Expectations of future workloads by resi architects fall to lowest level for two years in RIBA survey

Expectations of future workloads by architects working in the private housing sector hit their lowest point in more than two years last month as soaring inflation and rising mortgage interest costs take their toll on the market.

Architects now expect no growth in orders for private residential projects over the next three months, according to RIBA’s latest Future Trends survey.

Respondents returned an index figure of zero for expectations of future workloads in the sector in July, down five points from June’s survey. Any figure above zero signifies that architects expect workloads to increase over the next three months.

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The index for private housing, which in recent years has consistently been the best performing sector covered by the survey, had been in positive territory since June 2020 in the middle of the first covid lockdown.

It comes following the weakest growth in house prices for a year, with values rising by just 0.1% in July. Lloyds, the UK’s biggest mortgage lender, forecast in June that house prices will grow just 1.8% this year and fall by 1.4% in 2023.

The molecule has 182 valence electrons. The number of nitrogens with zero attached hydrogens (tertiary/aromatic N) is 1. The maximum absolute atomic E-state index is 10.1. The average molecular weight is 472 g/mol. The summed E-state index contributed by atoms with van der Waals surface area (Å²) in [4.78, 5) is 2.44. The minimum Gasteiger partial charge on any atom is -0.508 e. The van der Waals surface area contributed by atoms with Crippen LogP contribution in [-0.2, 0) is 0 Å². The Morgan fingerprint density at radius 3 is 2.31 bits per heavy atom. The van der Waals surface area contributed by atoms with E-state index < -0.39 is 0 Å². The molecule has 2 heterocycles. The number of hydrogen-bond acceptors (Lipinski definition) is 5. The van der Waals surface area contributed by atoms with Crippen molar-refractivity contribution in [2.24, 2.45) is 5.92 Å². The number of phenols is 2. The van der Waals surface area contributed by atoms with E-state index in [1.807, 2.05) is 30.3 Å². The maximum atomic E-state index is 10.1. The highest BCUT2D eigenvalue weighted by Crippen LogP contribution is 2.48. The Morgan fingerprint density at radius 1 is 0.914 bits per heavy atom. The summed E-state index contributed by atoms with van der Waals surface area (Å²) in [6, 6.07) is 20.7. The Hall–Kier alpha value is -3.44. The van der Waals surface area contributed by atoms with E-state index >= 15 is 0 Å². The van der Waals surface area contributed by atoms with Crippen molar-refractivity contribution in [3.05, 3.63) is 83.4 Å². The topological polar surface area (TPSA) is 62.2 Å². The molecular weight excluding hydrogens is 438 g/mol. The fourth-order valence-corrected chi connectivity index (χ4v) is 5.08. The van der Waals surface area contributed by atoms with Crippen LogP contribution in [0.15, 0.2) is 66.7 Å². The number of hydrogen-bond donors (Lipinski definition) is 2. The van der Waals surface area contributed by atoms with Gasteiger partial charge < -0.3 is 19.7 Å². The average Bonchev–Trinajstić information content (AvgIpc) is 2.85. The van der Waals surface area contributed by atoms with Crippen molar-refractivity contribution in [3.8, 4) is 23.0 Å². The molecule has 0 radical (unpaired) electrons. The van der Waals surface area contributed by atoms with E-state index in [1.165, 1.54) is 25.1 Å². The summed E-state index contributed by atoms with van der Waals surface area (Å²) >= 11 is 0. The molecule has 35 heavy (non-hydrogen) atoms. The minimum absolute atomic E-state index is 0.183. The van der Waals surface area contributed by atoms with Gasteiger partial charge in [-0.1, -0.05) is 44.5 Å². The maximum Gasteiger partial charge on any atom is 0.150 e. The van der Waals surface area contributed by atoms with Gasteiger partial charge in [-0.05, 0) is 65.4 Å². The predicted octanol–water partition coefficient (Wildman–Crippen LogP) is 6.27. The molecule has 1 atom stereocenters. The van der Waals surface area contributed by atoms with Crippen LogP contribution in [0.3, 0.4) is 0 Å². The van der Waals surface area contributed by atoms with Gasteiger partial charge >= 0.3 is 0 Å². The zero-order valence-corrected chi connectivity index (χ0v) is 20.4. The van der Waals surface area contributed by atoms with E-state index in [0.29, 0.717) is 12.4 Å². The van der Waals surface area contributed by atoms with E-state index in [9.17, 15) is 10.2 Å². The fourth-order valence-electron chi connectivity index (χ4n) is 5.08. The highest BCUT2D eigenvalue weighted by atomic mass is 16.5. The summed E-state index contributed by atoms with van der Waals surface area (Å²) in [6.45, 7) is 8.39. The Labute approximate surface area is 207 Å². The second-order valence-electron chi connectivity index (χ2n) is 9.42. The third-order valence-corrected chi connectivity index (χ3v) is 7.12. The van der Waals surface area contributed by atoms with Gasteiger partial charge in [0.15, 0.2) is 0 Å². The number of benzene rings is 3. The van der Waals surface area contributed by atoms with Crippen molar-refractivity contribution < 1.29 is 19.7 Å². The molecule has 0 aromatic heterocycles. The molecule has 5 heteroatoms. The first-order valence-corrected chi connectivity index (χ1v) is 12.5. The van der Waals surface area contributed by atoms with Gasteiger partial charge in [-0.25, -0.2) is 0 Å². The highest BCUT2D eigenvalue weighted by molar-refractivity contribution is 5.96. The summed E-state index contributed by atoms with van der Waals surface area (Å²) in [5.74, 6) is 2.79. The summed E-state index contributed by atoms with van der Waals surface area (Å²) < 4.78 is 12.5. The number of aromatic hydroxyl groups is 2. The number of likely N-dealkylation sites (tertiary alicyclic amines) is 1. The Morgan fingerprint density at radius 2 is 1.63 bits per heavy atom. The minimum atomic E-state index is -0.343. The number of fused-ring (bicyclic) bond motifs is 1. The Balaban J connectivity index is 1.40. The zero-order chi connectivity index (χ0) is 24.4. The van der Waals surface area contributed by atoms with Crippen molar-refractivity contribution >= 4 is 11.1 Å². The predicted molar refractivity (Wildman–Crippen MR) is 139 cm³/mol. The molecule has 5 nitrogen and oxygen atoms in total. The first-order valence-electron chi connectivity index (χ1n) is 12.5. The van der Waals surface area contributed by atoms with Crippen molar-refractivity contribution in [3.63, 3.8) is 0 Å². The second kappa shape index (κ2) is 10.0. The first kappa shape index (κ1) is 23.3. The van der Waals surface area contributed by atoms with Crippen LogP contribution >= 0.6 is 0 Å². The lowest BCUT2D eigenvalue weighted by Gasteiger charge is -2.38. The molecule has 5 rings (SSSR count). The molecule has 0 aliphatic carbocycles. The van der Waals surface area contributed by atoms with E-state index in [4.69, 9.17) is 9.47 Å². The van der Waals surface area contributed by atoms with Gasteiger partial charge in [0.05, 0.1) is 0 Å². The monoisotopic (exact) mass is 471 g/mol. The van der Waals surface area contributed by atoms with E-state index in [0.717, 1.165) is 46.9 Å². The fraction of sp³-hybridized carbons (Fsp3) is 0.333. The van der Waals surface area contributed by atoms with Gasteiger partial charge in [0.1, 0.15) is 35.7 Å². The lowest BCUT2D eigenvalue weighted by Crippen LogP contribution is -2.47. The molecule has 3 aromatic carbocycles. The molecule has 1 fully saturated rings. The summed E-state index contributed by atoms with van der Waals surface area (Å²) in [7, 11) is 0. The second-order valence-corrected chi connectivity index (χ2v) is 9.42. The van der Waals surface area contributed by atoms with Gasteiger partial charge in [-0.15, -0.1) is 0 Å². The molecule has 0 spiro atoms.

Burgeoning concerns about the future of the UK economy are now weighing down on clients and architects alike, RIBA said.

“Architects, even those with a full order book now, are increasingly concerned about workloads in three to six months. 

“Inflation continues to push up construction costs, reduce the available funds for client investment, and so limit potential new commissions.”

Optimism about workloads for public sector projects also slumped again in July’s survey, dropping by five index points to -6, while the outlook for the community sector fell by two points to -8.

The commercial sector, which has typically had low workload expectations in recent years, edged up by three points to +1.

But optimism in London and the South of England, the largest markets for commercial schemes, fell last month with workload expectations across all sectors in the capital slipping by four points to -6 and by 7 points in the South of England to -3.

The picture was brighter in other regions, with the Midlands and East Anglia returning a figure of +10, the North of England +13 and Wales and the West +15.